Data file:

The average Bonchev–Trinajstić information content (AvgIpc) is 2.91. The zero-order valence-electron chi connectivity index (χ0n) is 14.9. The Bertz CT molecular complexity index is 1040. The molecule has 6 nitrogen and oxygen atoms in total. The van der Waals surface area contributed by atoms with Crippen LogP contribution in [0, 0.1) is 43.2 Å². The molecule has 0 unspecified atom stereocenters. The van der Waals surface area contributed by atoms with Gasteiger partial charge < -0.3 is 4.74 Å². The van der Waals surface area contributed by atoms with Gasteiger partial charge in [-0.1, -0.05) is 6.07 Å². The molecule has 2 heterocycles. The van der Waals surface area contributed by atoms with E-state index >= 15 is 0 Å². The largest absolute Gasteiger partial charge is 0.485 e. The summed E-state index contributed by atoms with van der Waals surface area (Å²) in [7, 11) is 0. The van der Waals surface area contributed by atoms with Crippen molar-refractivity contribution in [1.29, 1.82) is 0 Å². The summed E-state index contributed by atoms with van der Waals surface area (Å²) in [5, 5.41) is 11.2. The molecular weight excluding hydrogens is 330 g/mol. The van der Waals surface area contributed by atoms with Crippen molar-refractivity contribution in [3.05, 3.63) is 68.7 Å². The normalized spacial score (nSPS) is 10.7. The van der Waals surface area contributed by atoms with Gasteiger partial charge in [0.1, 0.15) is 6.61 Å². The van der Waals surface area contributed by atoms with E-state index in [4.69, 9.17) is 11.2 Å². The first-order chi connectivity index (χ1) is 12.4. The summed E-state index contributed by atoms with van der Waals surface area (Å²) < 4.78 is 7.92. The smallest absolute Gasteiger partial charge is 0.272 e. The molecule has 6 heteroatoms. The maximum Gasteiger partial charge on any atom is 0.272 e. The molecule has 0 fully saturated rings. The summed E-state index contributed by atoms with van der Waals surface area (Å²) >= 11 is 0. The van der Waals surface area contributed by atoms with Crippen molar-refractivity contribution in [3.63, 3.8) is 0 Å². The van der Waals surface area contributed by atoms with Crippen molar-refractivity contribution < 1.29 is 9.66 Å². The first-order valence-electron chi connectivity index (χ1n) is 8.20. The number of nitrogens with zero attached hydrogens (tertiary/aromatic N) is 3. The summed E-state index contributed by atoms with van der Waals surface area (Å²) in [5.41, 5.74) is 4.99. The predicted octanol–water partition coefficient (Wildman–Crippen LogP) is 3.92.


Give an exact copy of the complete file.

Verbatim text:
The average Bonchev–Trinajstić information content (AvgIpc) is 2.91. The zero-order valence-electron chi connectivity index (χ0n) is 14.9. The Bertz CT molecular complexity index is 1040. The molecule has 6 nitrogen and oxygen atoms in total. The van der Waals surface area contributed by atoms with Crippen LogP contribution in [0, 0.1) is 43.2 Å². The molecule has 0 unspecified atom stereocenters. The van der Waals surface area contributed by atoms with Gasteiger partial charge < -0.3 is 4.74 Å². The van der Waals surface area contributed by atoms with Gasteiger partial charge in [-0.1, -0.05) is 6.07 Å². The molecule has 2 heterocycles. The van der Waals surface area contributed by atoms with E-state index >= 15 is 0 Å². The largest absolute Gasteiger partial charge is 0.485 e. The summed E-state index contributed by atoms with van der Waals surface area (Å²) in [7, 11) is 0. The van der Waals surface area contributed by atoms with Crippen molar-refractivity contribution in [1.29, 1.82) is 0 Å². The summed E-state index contributed by atoms with van der Waals surface area (Å²) in [5, 5.41) is 11.2. The molecular weight excluding hydrogens is 330 g/mol. The van der Waals surface area contributed by atoms with Crippen molar-refractivity contribution in [3.05, 3.63) is 68.7 Å². The normalized spacial score (nSPS) is 10.7. The van der Waals surface area contributed by atoms with Gasteiger partial charge in [0.1, 0.15) is 6.61 Å². The van der Waals surface area contributed by atoms with E-state index in [4.69, 9.17) is 11.2 Å². The first-order chi connectivity index (χ1) is 12.4. The summed E-state index contributed by atoms with van der Waals surface area (Å²) < 4.78 is 7.92. The smallest absolute Gasteiger partial charge is 0.272 e. The molecule has 6 heteroatoms. The maximum Gasteiger partial charge on any atom is 0.272 e. The molecule has 0 fully saturated rings. The summed E-state index contributed by atoms with van der Waals surface area (Å²) >= 11 is 0. The van der Waals surface area contributed by atoms with Crippen molar-refractivity contribution in [3.63, 3.8) is 0 Å². The van der Waals surface area contributed by atoms with Crippen molar-refractivity contribution < 1.29 is 9.66 Å². The first-order valence-electron chi connectivity index (χ1n) is 8.20. The number of nitrogens with zero attached hydrogens (tertiary/aromatic N) is 3. The summed E-state index contributed by atoms with van der Waals surface area (Å²) in [5.41, 5.74) is 4.99. The predicted octanol–water partition coefficient (Wildman–Crippen LogP) is 3.92.